Considering the utter and total silence of EU Ambassador Romana Vlahutin regarding the possible involvement of former Minister of Interior Saimir Tahiri, and the implication of many of the drafters of the judicial reform in a – from a legal and constitutional perspective – poorly argued defense of the former right hand of Prime Minister Edi Rama, Exit reached out to EU spokesperson Maja Kocijančič for an official response of the European Commission.
Asked whether the European Commission agreed that the Albanian justice system and Parliament should take all the necessary legal steps to ensure that, if any crimes were indeed committed by the former minister, are brought to light, the EC responded:
We are aware of the issue and we expect that the Albanian authorities will conduct any investigations in line with international standards. […]
Drug cultivation and trafficking in Albania is a serious challenge. The Albanian authorities are pursuing actions against cultivation and trafficking of cannabis, in cooperation with EU Member States. We are aware of a number of police operations linked to the trafficking of drugs cultivated in or transited through Albania.
As we have repeatedly stressed, the authorities of Albania have to further build on these results and make more efforts to improve the eradication of cannabis plants and dismantle criminal networks, also in the context of international police cooperation.
The European Union is closely monitoring Albania’s efforts in the fight against organised crime, including drug trafficking, as this is one of the five key priorities identified for Albania to open accession negotiations.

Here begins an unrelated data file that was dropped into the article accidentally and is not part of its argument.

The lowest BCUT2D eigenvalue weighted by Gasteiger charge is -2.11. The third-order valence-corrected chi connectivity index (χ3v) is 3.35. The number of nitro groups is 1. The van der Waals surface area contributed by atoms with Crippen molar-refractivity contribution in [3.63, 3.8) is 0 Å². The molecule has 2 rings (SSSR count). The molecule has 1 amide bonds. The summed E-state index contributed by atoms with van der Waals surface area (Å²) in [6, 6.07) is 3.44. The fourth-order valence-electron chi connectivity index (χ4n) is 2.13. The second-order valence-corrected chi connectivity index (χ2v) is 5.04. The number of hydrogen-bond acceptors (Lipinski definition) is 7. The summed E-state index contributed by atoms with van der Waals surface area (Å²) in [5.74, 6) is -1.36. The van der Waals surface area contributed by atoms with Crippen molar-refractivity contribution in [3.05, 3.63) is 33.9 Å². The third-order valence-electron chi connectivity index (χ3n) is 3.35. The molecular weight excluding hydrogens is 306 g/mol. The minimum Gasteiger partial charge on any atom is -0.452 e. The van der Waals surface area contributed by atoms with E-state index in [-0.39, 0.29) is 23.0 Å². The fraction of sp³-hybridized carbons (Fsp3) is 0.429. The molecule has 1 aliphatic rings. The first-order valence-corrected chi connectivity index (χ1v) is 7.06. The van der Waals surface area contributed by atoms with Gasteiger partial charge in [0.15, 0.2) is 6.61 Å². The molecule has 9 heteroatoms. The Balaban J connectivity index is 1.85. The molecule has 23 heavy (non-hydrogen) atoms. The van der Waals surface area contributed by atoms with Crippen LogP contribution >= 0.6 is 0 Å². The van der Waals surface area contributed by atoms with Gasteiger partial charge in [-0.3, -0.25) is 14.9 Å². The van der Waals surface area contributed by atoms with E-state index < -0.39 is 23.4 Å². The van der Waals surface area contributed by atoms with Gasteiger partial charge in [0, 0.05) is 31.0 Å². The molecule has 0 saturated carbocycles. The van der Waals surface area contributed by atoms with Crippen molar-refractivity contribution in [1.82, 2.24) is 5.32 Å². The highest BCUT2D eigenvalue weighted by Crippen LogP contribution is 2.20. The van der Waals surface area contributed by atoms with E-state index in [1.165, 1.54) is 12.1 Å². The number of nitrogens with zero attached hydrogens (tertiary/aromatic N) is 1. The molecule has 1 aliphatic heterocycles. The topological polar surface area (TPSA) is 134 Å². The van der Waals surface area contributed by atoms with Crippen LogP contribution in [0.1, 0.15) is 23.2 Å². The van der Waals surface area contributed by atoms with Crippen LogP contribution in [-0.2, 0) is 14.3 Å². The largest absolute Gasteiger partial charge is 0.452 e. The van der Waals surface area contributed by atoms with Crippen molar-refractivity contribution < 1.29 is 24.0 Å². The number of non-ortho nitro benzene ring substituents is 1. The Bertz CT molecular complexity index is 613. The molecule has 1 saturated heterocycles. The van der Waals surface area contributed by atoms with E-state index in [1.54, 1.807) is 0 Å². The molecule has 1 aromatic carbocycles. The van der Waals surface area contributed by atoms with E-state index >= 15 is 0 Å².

Exit also inquired how do the EC qualified Prime Minister Edi Rama’s statements that he expects the “new justice” of the post-vetting judicial system to declare the deputy in question innocent?
Our position on the vetting has always been clear: a solid and credible implementation of the re-evaluation process is a crucial step for Albania to progress towards the European Union.
Finally, Exit asked about the timeframe in which the vetting will be actually starting, considering the claims of EU Ambassador Romana Vlahutin that it would start in September,
As the European Commission leads the International Monitoring Operation, we are aware that complex inception and preparatory steps have advanced in line with the expected timelines for the vetting institutions to carry out their tasks.
The EC also confirmed that the “preparatory steps” of the vetting, have “advanced in line with the expected timelines.” So either Ambassador Vlahutin has been overtly and misleadingly optimistic (not the first time), or the EC has a very flexible understanding of implementation timelines (also not the first time)